5. Use a question hierarchy
Students learn best from success that build on previous success. Success rates can be improved by using a hierarchy of questions that allow students to progress from easy questions to hard ones. For example, consider the problem of finding the derivative of . Experienced students should find this problem to be straightforward; however, it does require students to successfully combine the quotient rule, the chain rule, and the formulas for the derivatives of the trig functions. Students who have just learned one of these components are not likely to be able to do this problem successfully. I use a hierarchy of problems in which students must first differentiate , , and before tackling the desired problem. The average student will probably have to work seven problems to get through the four-question hierarchichal assignment. The same student would probably also need seven tries to succeed at the corresponding single-question assignment, but she will have got only one question right in the process instead of four.
4. Encourage students to rework missed problems before trying an exam or assignment again
Students who take the time to analyze their mistakes show much greater improvement in their next attempt than students who don’t; however, few students use this seemingly obvious method of study. I suspect that the problem is the all-too-common performance orientation. To students whose goal is to complete the assignment rather than to learn the material, time spent studying is time not spent on the task of completing the assignment. Even students who have a learning orientation often have not developed good study techniques. It is worth spending a little bit of class time teaching students how to learn mathematics.
3. Use a short time window
Mathematics lectures generally build on previous material. The standard calculus course includes daily lectures, a small amount of daily or weekly homework, weekly quizzes, and monthly exams. Most students fall behind during the first week and only catch up when studying for an exam. This means that most lecture material is delivered to students who have not learned the background material from the previous class meeting. Online instruction has the potential to ameliorate this difficulty, provided assignments are timed so that each is due before the next class meeting. There is no harm in extending the short time window as needed, but the standard practice should be to require online work to be done in time to prepare the students for the next class.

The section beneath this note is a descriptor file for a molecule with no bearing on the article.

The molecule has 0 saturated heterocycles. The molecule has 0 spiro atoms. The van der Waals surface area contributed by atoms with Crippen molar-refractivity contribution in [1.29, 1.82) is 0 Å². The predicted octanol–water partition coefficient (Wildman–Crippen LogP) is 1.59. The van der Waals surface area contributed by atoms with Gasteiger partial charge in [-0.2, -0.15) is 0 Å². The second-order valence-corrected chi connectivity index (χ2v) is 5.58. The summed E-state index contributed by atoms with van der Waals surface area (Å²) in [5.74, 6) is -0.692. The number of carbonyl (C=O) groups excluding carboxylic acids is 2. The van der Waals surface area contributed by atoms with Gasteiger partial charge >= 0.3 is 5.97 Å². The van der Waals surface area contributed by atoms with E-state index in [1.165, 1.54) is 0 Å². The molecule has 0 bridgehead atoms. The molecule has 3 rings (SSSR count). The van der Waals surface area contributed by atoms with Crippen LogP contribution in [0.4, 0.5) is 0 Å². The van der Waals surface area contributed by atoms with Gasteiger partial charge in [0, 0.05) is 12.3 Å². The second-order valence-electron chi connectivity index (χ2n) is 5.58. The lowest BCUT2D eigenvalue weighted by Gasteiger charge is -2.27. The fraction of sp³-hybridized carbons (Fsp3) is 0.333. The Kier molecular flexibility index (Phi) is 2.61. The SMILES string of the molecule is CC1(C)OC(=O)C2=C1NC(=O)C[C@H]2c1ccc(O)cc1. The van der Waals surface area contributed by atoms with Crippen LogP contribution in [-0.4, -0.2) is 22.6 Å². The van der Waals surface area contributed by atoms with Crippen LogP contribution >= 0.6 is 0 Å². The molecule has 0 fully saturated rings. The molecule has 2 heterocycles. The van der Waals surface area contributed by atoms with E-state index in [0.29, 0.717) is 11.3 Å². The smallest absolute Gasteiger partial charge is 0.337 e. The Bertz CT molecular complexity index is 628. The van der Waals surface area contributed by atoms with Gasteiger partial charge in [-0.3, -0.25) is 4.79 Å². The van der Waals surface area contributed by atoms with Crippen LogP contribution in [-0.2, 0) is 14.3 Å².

2. Minimize instructor commitment
No matter how useful OAM is, most faculty are not going to use it if they perceive it as a large time commitment. I set up an administrative structure that utilizes EDU’s facility to have class folders created as copies of existing folders, with the daughter folders inheriting any materials kept in the parent folder. I have a master course folder that contains the question banks, the single online examination used by all sections, and the non-credit assignments used by students to practice their skills or study for exams. I also have an enhanced master course folder that is a copy of the master folder with the addition of a set of assignments-for-credit used by some of the course instructors. These course folders can be reused each semester just by changing the assignment dates. Each individual class has its own folder that is copied from the appropriate master folder. I find that a one-hour training session is sufficient to teach instructors how to do the only tasks that they must actually perform themselves: changing assignment dates, observing and re-grading student work, and downloading the gradebook.
1. Give minimal credit
Few of my students will take the time to do an assignment that does not count for credit, no matter how interesting or valuable the assignment. Yet the same students will do an inordinate amount of work for minimal credit. Last semester, I gave two points for each of my 30 web assignments, out of 600 total points for the course; my students completed 75% of the total number of assignments possible in the course. My colleague offered the same assignments for no credit, and his students completed only 2% of possible assignments. The credit I gave for the assignments had only a minimal direct impact on student grades; not a single student passed because of the availability of a few easy points. The indirect impact was much larger: my students were better prepared for class and were able to get more out of the limited class time available for the course.
Glenn Ledder teaches at the University of Nebraska-Lincoln. He can be reached by email at firstname.lastname@example.org.